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Children's Stories
by Margo Fallis
The La-Di-Da Cat


It was a lovely summer day. The sun was high in a perfect blue sky with only a cloud or two puffing up here and there. Cockles was playing with his blue ball, rolling it through the flowers with his nose. Mussels was doing all he could to get the ball away from Cockles, as usual. The ball went rolling into the tall grass in the back garden and Cockles ran toward it. He bumped right into something soft and fluffy. "Excuse me!" a large gray cat said.

Cockles looked at the cat. At first he wanted to growl and chase it, but it just sat there, unafraid. Mussels came running up. "Hey, Cockles. Whereís yourÖ.?" He stopped when he saw the cat. "Who are you?" he asked, "and what are you doing in our back garden?"

The cat didnít move. "My name is Kenneth. Iím afraid Iím rather lost. My master, William, brought me with him to visit some old friends and I went for a little walk. The next thing I knew, that sausage dog bumped into me."

The La-Di-Da Cat

"Sausage dog? My nameís Cockles, if you donít mind," Cockles snarled.

Cockles and Mussels werenít sure what to do. They both wanted to chase it up the nearest tree but the cat was a visitor to their island, Barra and they should show him some hospitality.

"Why on earth are you chasing that blue ball?" Kenneth asked. "Itís so, oh how should I say it, primitive."

Cockles was getting angrier and angrier. Who was this cat anyway to insult him? Mussels, noticing, invited Kenneth to join them. "Itís a lot of fun chasing balls. Have you ever tried it?"

"Heavens no. I donít do things like that," Kenneth replied.

"What do you do then?" Mussels asked.

"I lie on cushions and sit on Williamís lap," he answered.

Cockles started to giggle. Mussels then said, "Why donít you come and chase the ball with us and give it a try. By the size of you, I think you could use the exercise."

Kenneth was insulted. "Why, I neverÖÖ."

"Come on," Mussels said and rolled the ball towards the cat.

Kenneth hit it with his paw and it went rolling to Cockles. Cockles used his tail and hit the ball across the back garden. Mussels ran after it and pushed it with his nose to Kenneth again. They did this over and over again until one time Kenneth used his nose and pushed it. He decided it was rather fun playing with the ball. Soon the three of them were running around and snatching the ball away from each other.

Kenneth grabbed the ball in his mouth and ran into the front garden with it. The two dogs chased him, barking loudly. ARF! ARF! ARF! He did something that the dogs couldnít do. He ran up a tree. The ball was still in his mouth.

"Hey, thatís not fair. Dogs canít climb trees," Cockles whined.

"Come down, Kenneth. We canít get the ball if youíre up there," Mussels added.

Kenneth sat on a branch of the oak tree and held the ball with one of his paws. He reached over and pulled a few acorns off the branches and tossed them down on the dogs. "Ouch!" shouted Cockles. "Stop that, Kenneth."

Kenneth kept on throwing them and laughing. "Ouch!" shouted Mussels. An acorn hit him on the nose. Seeing that Kenneth wasnít going to come down, Mussels whispered, "Cockles, come here." Cockles trotted over to Mussels. "Weíve got to get that cat. Heís making me very mad now."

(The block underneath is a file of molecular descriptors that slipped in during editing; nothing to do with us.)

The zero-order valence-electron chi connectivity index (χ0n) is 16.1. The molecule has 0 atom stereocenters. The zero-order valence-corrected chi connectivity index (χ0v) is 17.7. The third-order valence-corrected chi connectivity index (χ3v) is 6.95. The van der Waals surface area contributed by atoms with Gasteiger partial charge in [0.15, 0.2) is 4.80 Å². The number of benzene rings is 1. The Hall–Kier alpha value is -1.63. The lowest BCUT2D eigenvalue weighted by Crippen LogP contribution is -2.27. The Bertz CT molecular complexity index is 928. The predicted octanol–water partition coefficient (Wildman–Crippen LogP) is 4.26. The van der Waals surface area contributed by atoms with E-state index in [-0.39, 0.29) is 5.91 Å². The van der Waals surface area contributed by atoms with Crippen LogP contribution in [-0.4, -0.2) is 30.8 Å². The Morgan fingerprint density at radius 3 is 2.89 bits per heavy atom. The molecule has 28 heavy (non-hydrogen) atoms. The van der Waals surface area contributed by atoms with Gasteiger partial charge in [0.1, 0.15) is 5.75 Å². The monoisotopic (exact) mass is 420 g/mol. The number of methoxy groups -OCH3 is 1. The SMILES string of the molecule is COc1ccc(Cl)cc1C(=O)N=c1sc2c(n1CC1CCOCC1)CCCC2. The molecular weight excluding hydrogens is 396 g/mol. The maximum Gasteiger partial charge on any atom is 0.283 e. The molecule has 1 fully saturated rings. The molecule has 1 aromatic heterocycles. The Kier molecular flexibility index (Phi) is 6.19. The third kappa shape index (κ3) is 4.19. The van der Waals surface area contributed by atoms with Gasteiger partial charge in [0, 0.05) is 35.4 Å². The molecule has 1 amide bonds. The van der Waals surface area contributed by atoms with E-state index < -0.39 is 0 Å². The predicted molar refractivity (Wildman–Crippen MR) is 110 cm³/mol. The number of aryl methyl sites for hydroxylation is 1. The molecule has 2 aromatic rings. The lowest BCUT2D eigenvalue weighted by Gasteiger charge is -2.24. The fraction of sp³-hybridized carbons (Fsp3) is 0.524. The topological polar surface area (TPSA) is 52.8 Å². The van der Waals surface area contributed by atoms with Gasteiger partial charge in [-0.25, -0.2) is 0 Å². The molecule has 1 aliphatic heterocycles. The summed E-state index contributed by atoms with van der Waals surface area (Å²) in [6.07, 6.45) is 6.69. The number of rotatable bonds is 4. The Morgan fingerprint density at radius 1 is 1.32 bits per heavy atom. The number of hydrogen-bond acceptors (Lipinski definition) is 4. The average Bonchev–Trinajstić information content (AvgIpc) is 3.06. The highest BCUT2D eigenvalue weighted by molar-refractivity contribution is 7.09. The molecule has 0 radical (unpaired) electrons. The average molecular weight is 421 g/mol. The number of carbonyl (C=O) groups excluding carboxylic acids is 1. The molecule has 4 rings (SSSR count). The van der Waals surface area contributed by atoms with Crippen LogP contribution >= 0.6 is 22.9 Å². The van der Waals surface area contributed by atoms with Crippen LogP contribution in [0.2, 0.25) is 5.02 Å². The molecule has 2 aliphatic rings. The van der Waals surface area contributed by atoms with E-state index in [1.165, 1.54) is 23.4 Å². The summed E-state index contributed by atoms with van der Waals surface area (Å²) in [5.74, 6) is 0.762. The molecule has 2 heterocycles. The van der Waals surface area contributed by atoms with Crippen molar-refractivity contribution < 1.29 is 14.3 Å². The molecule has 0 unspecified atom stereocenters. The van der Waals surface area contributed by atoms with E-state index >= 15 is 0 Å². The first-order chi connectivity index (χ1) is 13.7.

"What can we do?" Cockles said softly.

"See that branch heís sitting on? It stretches all the way over to the side of the house. Iíll sneak around back and grab the end of it and start shaking it up and down and hopefully the cat will fall, or at least the ball will," Mussels plotted.

"Good idea. Iíll stay here and get ready to catch it," Cockles agreed. Mussels ran around the back of the house.

"Hey, sausage dog, where did your friend go?" Kenneth meowed.

"He went for a drink of water and will be right back. Please throw me my ball," Cockles pleaded, trying to distract the cat.

"You mean this ball?" Kenneth taunted, holding it up. "Sure, here you go," he said and pretended to throw the ball but instead threw another acorn.

"Ouch! Stop that," Cockles said, holding his ear. "That hurts you know."

Just then the branch started to move up and down. "Whatís going on here?" Kenneth said, having to hold onto the branch so he wouldnít fall. The ball fell out of his grasp and right into Cockles paws.

"Iíve got my ball," Cockles shouted.

Mussels kept shaking the branch and soon Kenneth was unable to hold on any longer. He fell to the ground, landing on a pile of hard acorns, the same ones heíd thrown at the dogs. "MEOW! MEOW! MEOW!"

Just then William came into the front garden. "Kenneth, my poor cat. What are you bad dogs doing to him? Is this showing Barra hospitality?"

Tom Maxwell came out of the house. "What seems to be the problem here?" he asked William.

"Your dogs have attacked my cat, Kenneth. Look at him. Heís covered with bumps and scratches and his fur is all messed up," William complained.

Tom looked at the dogs, who sat with angelic looks on their faces. "Sorry about that. Itíll not happen again," Tom said. "Cockles, Mussels, go in the house." They walked around back with their tails between their legs and went in through the doggie door. They lay on their blankets and waited for Tom to come and scold them.

A few minutes later, after apologizing to William and Kenneth, Tom came into the back room. "Well, lads, I see you had some fun with Kenneth. Hee hee, did you see the mess the catís fur was in? Good lads, good lads," he said and petted the two dogs. Both Kenneth and his master, William, are a couple of stuffed shirts. Why donít we go outside and Iíll throw the ball to you."

Cockles and Mussels were delighted. They thought they were going to get a scolding! Tom and the dogs played catch with the blue ball the rest of the day and never had to see Kenneth, the big gray cat again.


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